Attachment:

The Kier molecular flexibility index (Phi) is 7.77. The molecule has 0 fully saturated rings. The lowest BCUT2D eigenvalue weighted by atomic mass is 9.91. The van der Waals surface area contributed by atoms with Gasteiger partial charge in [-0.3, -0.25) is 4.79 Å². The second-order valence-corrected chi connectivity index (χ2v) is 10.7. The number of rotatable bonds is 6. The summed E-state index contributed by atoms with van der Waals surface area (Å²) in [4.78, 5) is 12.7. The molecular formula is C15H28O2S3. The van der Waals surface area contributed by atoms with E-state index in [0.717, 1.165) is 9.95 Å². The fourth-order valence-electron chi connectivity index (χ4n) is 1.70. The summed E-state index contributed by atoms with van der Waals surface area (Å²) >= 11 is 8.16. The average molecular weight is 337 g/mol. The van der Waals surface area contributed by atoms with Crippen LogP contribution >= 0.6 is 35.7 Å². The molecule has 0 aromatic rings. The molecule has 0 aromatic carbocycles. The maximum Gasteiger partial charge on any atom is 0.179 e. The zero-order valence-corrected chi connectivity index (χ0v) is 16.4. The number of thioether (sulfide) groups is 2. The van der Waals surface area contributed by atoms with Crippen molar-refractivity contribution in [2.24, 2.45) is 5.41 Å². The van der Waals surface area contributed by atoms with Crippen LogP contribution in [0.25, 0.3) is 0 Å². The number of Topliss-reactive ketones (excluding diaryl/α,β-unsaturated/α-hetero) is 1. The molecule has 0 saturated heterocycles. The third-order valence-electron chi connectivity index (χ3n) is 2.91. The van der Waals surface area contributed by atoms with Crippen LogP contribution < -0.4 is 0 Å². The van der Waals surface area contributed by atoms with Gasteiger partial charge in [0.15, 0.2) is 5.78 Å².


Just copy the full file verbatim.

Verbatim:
The Kier molecular flexibility index (Phi) is 7.77. The molecule has 0 fully saturated rings. The lowest BCUT2D eigenvalue weighted by atomic mass is 9.91. The van der Waals surface area contributed by atoms with Gasteiger partial charge in [-0.3, -0.25) is 4.79 Å². The second-order valence-corrected chi connectivity index (χ2v) is 10.7. The number of rotatable bonds is 6. The summed E-state index contributed by atoms with van der Waals surface area (Å²) in [4.78, 5) is 12.7. The molecular formula is C15H28O2S3. The van der Waals surface area contributed by atoms with E-state index in [0.717, 1.165) is 9.95 Å². The fourth-order valence-electron chi connectivity index (χ4n) is 1.70. The summed E-state index contributed by atoms with van der Waals surface area (Å²) >= 11 is 8.16. The average molecular weight is 337 g/mol. The van der Waals surface area contributed by atoms with Crippen LogP contribution >= 0.6 is 35.7 Å². The molecule has 0 aromatic rings. The molecule has 0 aromatic carbocycles. The maximum Gasteiger partial charge on any atom is 0.179 e. The zero-order valence-corrected chi connectivity index (χ0v) is 16.4. The number of thioether (sulfide) groups is 2. The van der Waals surface area contributed by atoms with Crippen molar-refractivity contribution in [2.24, 2.45) is 5.41 Å². The van der Waals surface area contributed by atoms with Crippen LogP contribution in [0.25, 0.3) is 0 Å². The number of Topliss-reactive ketones (excluding diaryl/α,β-unsaturated/α-hetero) is 1. The molecule has 0 saturated heterocycles. The third-order valence-electron chi connectivity index (χ3n) is 2.91. The van der Waals surface area contributed by atoms with Crippen LogP contribution < -0.4 is 0 Å². The van der Waals surface area contributed by atoms with Gasteiger partial charge in [0.15, 0.2) is 5.78 Å².